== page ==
I was really on the fence about using these Mazdaspeed aero mirrors for the build – Fujimi includes the stock style mirrors in the kit so I had the option to go with something more OEM if I wanted to, but ended up using the Mazdaspeed ones after all since I thought the car overall needed a racier flair.

So, with the exhaust – I mentioned earlier that Fujimi’s original approach was to just peg the exhaust tips into the diffuser openings and call it a day. But of course that’s lame, so I’m building my own tips and pipes coming off the muffler that’s molded into the chassis.

The axle-back portion of the exhaust that’s molded into the chassis is already in a good place, so all I really needed to do was bend some styrene 90 degrees for an arm and slot some larger cylinders over.

To make them a little more visually interesting I decided to go with a burnt tip look. This is where my lack of an airbrush in my arsenal really sets me back. The burnt steel look would be a cakewalk with an airbrush to create the gradual gradient, but here I am living in the stone age using q-tips to gently pat some transparent paint over chrome to attempt to achieve the same effect. I’ve done burnt tips before, to only mild success for a customer car, but I figured it was time I really went in on properly getting this technique and effect down.

Rather than just go with straight clear blue over the chrome, I decided to do a light splash of violet first, followed by the clear blue on top, to get the proper looking effect. It’s still not great since I had some trouble getting even coverage all around the tip cylinders, but at the very least I think I’ve figured out how to approach the look I’m going for. Hopefully on the next car I decide to try this on it’ll come out proper.

Getting the wheels attached to the rotors ironically took a lot more work than usual. The wheels are Aoshima, which means they come with thick hubs with polycaps inside. Fujimi’s rotors had slightly recessed faces, meaning I couldn’t just glue the wheels onto the rotors as I usually do. I ended up doing the most work by fabricating pegs with spacers that would allow them to fit into both the wheels and rotors.

I’ve had this Voltex GT Wing saved in the stash forever, waiting for the right car I could slap it on. It’s already been painted and carbon fiber’d and everything – thanks to some extra legwork I had done for a certain GT-R in the past by mistake. The nice thing here is I can just throw it on the RX-8 without needing to modify anything or do any more work to make it fit.

With the wheels on, it feels like the car isn’t low enough, but really only in the front. The sides and rear look fine, but I’m having the same dilemma here as I had with the BLITZ BRZ – the bumper feels like it curves upwards a bit, so to cancel that out of course my default solution is to build a custom splitter for it.

I feel like I’m doing this way too often. This is like the fourth car I’ve built a custom front splitter for. They’re generally all the same shape too – it’s too easy to do, but man I need variety.

Final touches – some blue for the lug nuts.

In the end, I really wanted to avoid making this a carbon copy of the Super Street-featured yellow RX-8 I took inspiration from. Ironically they’re still nearly carbon copies, but I made conscious choices in differentiation for the details – I could’ve used Toyo Tires decals on the doors since I actually had blue ones available, but went with SSR markings instead.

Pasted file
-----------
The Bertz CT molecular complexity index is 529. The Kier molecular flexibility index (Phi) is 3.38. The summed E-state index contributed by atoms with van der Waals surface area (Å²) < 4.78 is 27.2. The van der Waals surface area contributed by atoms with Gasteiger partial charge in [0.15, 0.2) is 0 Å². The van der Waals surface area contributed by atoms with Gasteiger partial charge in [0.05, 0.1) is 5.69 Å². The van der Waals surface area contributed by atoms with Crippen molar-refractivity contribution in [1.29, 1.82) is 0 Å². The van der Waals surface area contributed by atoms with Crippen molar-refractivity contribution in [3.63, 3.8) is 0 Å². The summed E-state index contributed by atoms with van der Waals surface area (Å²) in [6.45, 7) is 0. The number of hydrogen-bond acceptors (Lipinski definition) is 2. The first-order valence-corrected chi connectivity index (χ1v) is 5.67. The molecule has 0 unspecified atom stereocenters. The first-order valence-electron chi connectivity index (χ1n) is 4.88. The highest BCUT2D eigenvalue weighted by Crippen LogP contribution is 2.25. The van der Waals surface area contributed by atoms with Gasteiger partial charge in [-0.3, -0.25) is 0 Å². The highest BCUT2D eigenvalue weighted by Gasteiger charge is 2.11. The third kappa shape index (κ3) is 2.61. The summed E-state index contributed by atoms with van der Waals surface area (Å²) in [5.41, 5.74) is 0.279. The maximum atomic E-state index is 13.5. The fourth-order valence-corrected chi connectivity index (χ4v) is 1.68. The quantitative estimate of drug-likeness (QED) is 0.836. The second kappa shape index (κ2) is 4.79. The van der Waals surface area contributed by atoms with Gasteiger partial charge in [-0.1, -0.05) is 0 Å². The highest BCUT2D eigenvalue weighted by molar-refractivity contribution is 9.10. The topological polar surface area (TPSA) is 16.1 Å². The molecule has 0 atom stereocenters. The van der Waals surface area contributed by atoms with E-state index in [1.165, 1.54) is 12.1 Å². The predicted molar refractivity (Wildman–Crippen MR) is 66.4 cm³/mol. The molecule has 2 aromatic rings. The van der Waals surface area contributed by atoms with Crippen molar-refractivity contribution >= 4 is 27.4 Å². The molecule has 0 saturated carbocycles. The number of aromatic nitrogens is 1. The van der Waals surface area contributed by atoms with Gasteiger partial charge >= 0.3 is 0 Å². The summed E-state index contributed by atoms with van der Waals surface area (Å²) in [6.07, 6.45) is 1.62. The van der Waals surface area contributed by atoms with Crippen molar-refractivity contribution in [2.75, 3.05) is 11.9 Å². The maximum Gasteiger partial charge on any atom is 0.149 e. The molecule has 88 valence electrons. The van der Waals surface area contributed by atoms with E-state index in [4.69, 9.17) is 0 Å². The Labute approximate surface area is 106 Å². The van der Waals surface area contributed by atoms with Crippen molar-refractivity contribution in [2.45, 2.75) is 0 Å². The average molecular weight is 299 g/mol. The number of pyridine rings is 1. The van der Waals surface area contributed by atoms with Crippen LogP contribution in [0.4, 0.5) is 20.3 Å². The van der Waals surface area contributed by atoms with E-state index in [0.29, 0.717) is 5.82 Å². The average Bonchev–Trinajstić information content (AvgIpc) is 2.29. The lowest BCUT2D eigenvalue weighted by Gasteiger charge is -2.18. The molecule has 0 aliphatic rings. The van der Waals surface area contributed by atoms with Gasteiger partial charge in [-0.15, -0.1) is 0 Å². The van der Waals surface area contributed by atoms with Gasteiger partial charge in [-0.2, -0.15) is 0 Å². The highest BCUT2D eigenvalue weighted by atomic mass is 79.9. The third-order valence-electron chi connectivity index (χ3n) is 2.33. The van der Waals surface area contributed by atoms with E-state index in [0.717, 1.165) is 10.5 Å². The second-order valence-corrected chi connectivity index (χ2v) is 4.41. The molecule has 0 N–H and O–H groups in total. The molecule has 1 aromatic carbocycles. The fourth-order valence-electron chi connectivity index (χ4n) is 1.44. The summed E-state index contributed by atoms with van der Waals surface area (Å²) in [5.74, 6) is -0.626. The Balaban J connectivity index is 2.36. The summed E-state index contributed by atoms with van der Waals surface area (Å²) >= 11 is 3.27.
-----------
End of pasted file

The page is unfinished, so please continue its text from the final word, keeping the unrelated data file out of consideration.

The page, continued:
Juxtaposing the model next to the real car really brings out how Fujimi’s front end mold just barely skirts too close to uncanny valley. Something about the bumper shape just feels wrong, and the headlights seem way too small.

The front bumper was worse at one point though – originally out of the box, the lower chassis actually sticks out too far, pushing the bottom of the bumper outwards so the bottom juts out like a giant underbite (top pic here sort of shows it, notice how there’s a gap between the bumper edge and the front side marker). It took me a while to realize that the chassis front needed trimming so I could push the bottom of the bumper far enough in that the bottom would lay parallel with the ground and flush up to the fenders.

The drawback to this was that it created a larger gap up top where the bumper meets the hood. There’s no winning them all. But I’ll take a slightly larger panel gap over the annoying protruding chin bumper syndrome any day.

I added a bit of black to the headlight housings where I thought they should’ve been on the production cars, but I kind of regret not painting the projector surrounds in black too. As it is the headlights are just chrome and chinky.

Normally I think I’d be upset about how high this car is, since the 19″ SSR’s prevented me from getting the body really close to the ground, but I’m surprisingly satisfied with the final look. The front wheels look a tad large – maybe a 18″ front 19″ staggered fit would’ve pulled the front down just enough, but as it is everything is strangely well-fitting. I guess I don’t have to slam everything into the concrete to make it look good.

Anyway, after the intensive transkit adventure that was the BRZ I built recently, this kit was really meant to be a more relaxing breather – I’m glad I went with a simpler approach to the mods and still ended up happy with it. There isn’t really any model aftermarket parts support specific to the RX-8 (unlike something like the 86 or GT-R platforms with a plethora of custom parts to choose from) so I made do with the basics like wheels and a big wang.